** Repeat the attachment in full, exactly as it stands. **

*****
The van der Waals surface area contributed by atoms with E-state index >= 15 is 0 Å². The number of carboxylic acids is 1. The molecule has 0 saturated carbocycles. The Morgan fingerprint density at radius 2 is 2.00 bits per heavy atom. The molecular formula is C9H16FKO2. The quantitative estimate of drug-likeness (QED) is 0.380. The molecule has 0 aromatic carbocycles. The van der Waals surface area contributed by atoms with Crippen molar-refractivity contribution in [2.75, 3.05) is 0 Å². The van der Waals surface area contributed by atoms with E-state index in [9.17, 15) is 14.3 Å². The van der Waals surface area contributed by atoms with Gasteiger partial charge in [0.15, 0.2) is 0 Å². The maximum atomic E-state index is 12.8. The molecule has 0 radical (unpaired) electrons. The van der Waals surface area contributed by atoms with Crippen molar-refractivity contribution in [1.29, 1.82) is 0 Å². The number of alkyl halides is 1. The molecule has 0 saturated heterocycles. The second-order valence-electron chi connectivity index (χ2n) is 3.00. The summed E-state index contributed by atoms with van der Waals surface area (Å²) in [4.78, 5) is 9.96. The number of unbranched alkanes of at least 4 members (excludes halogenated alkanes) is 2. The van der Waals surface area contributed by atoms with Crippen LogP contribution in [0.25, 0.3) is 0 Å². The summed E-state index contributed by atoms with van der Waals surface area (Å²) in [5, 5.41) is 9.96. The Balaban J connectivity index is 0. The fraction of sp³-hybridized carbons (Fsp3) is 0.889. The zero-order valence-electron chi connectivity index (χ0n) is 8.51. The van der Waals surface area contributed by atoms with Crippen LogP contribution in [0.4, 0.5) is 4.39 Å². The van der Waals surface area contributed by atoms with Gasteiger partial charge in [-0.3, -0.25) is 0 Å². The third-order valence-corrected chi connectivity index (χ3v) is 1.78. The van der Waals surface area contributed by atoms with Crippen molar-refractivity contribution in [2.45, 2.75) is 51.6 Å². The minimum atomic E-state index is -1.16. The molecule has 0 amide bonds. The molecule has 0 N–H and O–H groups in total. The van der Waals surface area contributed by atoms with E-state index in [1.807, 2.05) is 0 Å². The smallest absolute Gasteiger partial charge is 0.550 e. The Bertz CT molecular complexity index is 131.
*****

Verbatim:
The van der Waals surface area contributed by atoms with E-state index >= 15 is 0 Å². The number of carboxylic acids is 1. The molecule has 0 saturated carbocycles. The Morgan fingerprint density at radius 2 is 2.00 bits per heavy atom. The molecular formula is C9H16FKO2. The quantitative estimate of drug-likeness (QED) is 0.380. The molecule has 0 aromatic carbocycles. The van der Waals surface area contributed by atoms with Crippen molar-refractivity contribution in [2.75, 3.05) is 0 Å². The van der Waals surface area contributed by atoms with E-state index in [9.17, 15) is 14.3 Å². The van der Waals surface area contributed by atoms with Gasteiger partial charge in [0.15, 0.2) is 0 Å². The maximum atomic E-state index is 12.8. The molecule has 0 radical (unpaired) electrons. The van der Waals surface area contributed by atoms with Crippen molar-refractivity contribution in [1.29, 1.82) is 0 Å². The number of alkyl halides is 1. The molecule has 0 saturated heterocycles. The second-order valence-electron chi connectivity index (χ2n) is 3.00. The summed E-state index contributed by atoms with van der Waals surface area (Å²) in [4.78, 5) is 9.96. The number of unbranched alkanes of at least 4 members (excludes halogenated alkanes) is 2. The van der Waals surface area contributed by atoms with Crippen LogP contribution in [0.25, 0.3) is 0 Å². The summed E-state index contributed by atoms with van der Waals surface area (Å²) in [5, 5.41) is 9.96. The Balaban J connectivity index is 0. The fraction of sp³-hybridized carbons (Fsp3) is 0.889. The zero-order valence-electron chi connectivity index (χ0n) is 8.51. The van der Waals surface area contributed by atoms with Crippen LogP contribution in [0.4, 0.5) is 4.39 Å². The van der Waals surface area contributed by atoms with Gasteiger partial charge in [-0.3, -0.25) is 0 Å². The third-order valence-corrected chi connectivity index (χ3v) is 1.78. The van der Waals surface area contributed by atoms with Crippen molar-refractivity contribution in [2.45, 2.75) is 51.6 Å². The minimum atomic E-state index is -1.16. The molecule has 0 amide bonds. The molecule has 0 N–H and O–H groups in total. The van der Waals surface area contributed by atoms with E-state index in [1.807, 2.05) is 0 Å². The smallest absolute Gasteiger partial charge is 0.550 e. The Bertz CT molecular complexity index is 131.